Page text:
“Not long after we moved was when Cherry Street more or less shut down because of construction,” George said. “So our timing was pretty good as far as that went.”
Having the drive-through window also was beneficial when the city shut down in the face of the COVID-19 pandemic.
“We kept our front of the house closed all this time,” George said. “Our business has been strictly through the drive-through for most of this year.”
Café Cubana first opened in 1999, and developed a loyal following through its years in midtown Tulsa.
“I figured that we would be starting over from scratch when it came to our customer base because a good portion of our customers at the midtown location came from about a 5-mile radius,” George said. “What’s been the most pleasant surprise is that I’d say about 30-50% of our business now is people who were regulars at our old location.”
George credits that loyalty in part to Café Cubana’s commitment to quality.
“Coffee is an ever-changing organism,” he said. “It’s a hand-crafted beverage, and there are a lot of details you have to pay attention to to produce and serve a good cup of coffee.”
Café Cubana gets its coffee from a roaster in Portland, Oregon.
“He’s there in the epicenter of the coffee world, and he is able to access some beans that most people can’t get,” George said. “We like our coffee to be on the fuller-bodied side — a robust coffee with some depth to it.”
Coffee with a cause
Fair Fellow/She Brews Coffee House
1 N. Lewis Ave., 918-933-5070
The coffee shop in the center of the Kendall Whittier neighborhood underwent more than a change of gender-specific names, when Fair Fellow Coffee Roasters became She Brews Coffee House.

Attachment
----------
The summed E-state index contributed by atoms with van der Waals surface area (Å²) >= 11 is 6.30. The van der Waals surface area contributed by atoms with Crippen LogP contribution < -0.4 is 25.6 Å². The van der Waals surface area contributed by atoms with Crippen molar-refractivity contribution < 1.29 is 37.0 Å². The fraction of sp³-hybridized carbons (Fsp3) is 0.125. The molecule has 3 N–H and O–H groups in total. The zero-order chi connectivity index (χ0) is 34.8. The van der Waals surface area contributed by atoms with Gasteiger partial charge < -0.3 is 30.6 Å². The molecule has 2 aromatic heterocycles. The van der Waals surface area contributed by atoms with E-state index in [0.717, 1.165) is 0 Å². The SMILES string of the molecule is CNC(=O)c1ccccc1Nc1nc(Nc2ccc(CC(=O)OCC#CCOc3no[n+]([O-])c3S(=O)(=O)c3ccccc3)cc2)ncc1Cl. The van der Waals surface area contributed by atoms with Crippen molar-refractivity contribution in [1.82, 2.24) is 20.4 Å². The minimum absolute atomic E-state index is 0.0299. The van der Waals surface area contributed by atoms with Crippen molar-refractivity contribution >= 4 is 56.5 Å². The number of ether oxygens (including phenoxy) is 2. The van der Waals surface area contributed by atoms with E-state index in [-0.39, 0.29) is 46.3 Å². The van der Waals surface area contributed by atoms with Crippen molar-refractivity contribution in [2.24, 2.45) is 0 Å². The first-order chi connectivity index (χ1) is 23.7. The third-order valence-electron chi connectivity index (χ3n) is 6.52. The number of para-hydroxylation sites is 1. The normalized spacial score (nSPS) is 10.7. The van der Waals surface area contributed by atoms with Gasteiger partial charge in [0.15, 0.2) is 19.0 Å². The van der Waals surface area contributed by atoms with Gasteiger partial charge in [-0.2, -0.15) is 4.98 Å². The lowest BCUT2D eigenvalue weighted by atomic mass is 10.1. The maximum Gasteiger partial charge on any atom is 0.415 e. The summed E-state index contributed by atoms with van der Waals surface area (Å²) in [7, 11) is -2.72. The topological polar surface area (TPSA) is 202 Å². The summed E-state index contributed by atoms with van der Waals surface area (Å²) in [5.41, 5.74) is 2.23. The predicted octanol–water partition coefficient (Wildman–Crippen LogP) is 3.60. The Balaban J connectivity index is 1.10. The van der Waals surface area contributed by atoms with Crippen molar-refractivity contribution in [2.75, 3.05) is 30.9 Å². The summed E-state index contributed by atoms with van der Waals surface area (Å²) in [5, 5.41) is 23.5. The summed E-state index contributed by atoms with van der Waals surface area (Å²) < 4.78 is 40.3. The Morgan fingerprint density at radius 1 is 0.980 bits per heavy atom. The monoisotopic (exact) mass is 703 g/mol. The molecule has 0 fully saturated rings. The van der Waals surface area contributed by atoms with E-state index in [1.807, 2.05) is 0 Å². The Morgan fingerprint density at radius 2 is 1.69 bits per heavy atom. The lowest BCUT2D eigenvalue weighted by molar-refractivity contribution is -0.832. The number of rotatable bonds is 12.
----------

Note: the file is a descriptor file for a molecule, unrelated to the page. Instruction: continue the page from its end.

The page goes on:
She Brews started out in 2012 in Claremore, founded by Rhonda Bear as a way to help women trying to re-enter society after struggling with such challenges as drug addiction and incarceration — things about which Bear knew first-hand — as well as providing the community with a top-quality coffee house experience.
She Brews operates two locations in Claremore, and the success of the coffee house and the cause was such that the decision was made to expand into Tulsa.
“The program’s success rate at helping people make that successful transition is 90%,” said Chris Guy, director of development for She Brews. “The thing is, a lot of women want to stay on with the company, and there simply wasn’t enough positions for them.”
Guy said the company looked at a number of potential locations in Tulsa but found they were either prohibitively expensive or lacked the traffic needed for a successful coffee house.
“Then my daughter said she had seen on social media that Fair Fellow was thinking of selling,” Guy said.
Partners Andrew Unruh and Jeff and Kaitlyn Pelt opened Fair Fellow in 2017 as a micro-roastery specializing in direct trade, single-origin coffee.
“The owners wanted to go on to other things,” Guy said. “And because of limitations on businesses because of COVID-19, I knew the price would be so low that, because of the Fair Fellow reputation, it would have sold in an instant. So I arranged a meeting that day, a Friday. By Tuesday, we had a letter of intent, and 10 days later, we opened under the Fair Fellow name.”
And while the name and business model may have changed, a lot of things people grew to love about Fair Fellow remains.
“We want to continue the quality that people expected from Fair Fellow,” Guy said. “We also plan to continue offering some of the special blends they created. The original owners spent a month with us on site to train our people.
“After all, people will probably come the first time because they know they are helping a good cause. But they’ll only come back if they enjoy your product.”
More coffee shops
8156 S. Lewis Ave., 918-671-6673
Nordaggio's is one of Tulsa’s oldest coffee businesses, dating back to 1998, and one of the first to begin roasting its own beans. The shop created special blends for some of its corporate clients and for other local coffee shops, and for a time, one could purchase bags of its “CEO Mom” and “Rocket Man” blends at Sam’s Club.